Taxation and the Allocation of Talent
Harvard University, Department of Economics - Littauer Center
Northwestern University - Kellogg School of Management
E. Glen Weyl
Microsoft Research New England; University of Chicago
November 9, 2015
Taxation affects the allocation of talented individuals across professions by blunting material incentives and thus relatively magnifying the non-pecuniary benefits of pursuing a "calling." Estimates from the literature suggest high-paying professions have negative externalities, whereas low-paying professions have positive externalities. A calibrated model therefore prescribes negative rates on middle-class incomes and positive rates on the rich. However, the welfare gains from implementing such a policy are small and are dwarfed by the gains from profession-specific taxes and subsidies. These results depend crucially on externality estimates and labor-substitution patterns across professions. Both merit greater empirical study.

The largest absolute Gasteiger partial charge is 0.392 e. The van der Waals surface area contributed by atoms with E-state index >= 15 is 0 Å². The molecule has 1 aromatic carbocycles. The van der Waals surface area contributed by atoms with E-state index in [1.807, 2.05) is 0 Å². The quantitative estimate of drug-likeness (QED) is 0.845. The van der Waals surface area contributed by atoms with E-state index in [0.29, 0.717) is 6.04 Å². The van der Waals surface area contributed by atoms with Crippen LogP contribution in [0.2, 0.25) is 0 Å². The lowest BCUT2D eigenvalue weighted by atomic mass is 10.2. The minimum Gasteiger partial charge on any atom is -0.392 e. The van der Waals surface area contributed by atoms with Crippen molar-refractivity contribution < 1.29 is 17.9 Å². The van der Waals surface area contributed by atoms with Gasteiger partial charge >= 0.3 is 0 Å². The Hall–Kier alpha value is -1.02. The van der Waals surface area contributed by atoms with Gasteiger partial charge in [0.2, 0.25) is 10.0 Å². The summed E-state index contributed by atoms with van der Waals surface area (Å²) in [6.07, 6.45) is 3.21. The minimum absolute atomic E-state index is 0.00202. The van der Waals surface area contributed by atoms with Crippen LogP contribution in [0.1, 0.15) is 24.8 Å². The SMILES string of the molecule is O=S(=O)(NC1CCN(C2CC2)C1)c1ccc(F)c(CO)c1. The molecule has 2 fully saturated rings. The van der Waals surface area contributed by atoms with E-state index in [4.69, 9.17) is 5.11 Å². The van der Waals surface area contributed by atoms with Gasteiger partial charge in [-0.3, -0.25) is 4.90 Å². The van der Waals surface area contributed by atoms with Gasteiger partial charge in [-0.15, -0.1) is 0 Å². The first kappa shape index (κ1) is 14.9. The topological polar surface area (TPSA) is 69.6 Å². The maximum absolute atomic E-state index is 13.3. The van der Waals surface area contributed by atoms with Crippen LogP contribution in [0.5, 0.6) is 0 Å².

Number of Pages in PDF File: 61
Keywords: occupational choice, allocation of talent, optimal income taxation, Pigouvian taxation, Just Desserts
JEL Classification: D62, H21, H24, J24
Date posted: January 8, 2009 ; Last revised: November 10, 2015
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